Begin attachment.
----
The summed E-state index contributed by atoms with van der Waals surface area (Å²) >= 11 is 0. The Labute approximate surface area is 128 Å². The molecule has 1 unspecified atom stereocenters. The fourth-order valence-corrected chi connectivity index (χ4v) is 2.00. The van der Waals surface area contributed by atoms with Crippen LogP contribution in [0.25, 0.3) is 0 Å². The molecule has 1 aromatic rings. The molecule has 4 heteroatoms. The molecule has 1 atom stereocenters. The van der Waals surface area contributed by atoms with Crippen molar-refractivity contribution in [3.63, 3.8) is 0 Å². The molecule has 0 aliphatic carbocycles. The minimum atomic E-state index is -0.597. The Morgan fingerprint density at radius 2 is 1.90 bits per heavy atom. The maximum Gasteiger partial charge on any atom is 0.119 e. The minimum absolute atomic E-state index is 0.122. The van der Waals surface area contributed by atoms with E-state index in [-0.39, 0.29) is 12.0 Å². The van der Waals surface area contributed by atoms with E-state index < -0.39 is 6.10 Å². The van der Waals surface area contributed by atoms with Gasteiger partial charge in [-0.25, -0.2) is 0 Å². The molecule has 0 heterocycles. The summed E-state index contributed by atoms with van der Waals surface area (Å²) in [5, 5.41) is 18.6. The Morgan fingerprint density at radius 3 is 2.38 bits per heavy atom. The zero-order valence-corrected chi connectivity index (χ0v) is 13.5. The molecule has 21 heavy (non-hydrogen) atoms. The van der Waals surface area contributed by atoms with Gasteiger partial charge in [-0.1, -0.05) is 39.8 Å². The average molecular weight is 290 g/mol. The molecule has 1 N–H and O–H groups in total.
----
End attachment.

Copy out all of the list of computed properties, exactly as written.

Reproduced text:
The summed E-state index contributed by atoms with van der Waals surface area (Å²) >= 11 is 0. The Labute approximate surface area is 128 Å². The molecule has 1 unspecified atom stereocenters. The fourth-order valence-corrected chi connectivity index (χ4v) is 2.00. The van der Waals surface area contributed by atoms with Crippen LogP contribution in [0.25, 0.3) is 0 Å². The molecule has 1 aromatic rings. The molecule has 4 heteroatoms. The molecule has 1 atom stereocenters. The van der Waals surface area contributed by atoms with Crippen molar-refractivity contribution in [3.63, 3.8) is 0 Å². The molecule has 0 aliphatic carbocycles. The minimum atomic E-state index is -0.597. The Morgan fingerprint density at radius 2 is 1.90 bits per heavy atom. The maximum Gasteiger partial charge on any atom is 0.119 e. The minimum absolute atomic E-state index is 0.122. The van der Waals surface area contributed by atoms with E-state index in [-0.39, 0.29) is 12.0 Å². The van der Waals surface area contributed by atoms with E-state index < -0.39 is 6.10 Å². The van der Waals surface area contributed by atoms with Gasteiger partial charge in [-0.25, -0.2) is 0 Å². The molecule has 0 heterocycles. The summed E-state index contributed by atoms with van der Waals surface area (Å²) in [5, 5.41) is 18.6. The Morgan fingerprint density at radius 3 is 2.38 bits per heavy atom. The zero-order valence-corrected chi connectivity index (χ0v) is 13.5. The molecule has 21 heavy (non-hydrogen) atoms. The van der Waals surface area contributed by atoms with Gasteiger partial charge in [-0.1, -0.05) is 39.8 Å². The average molecular weight is 290 g/mol. The molecule has 1 N–H and O–H groups in total.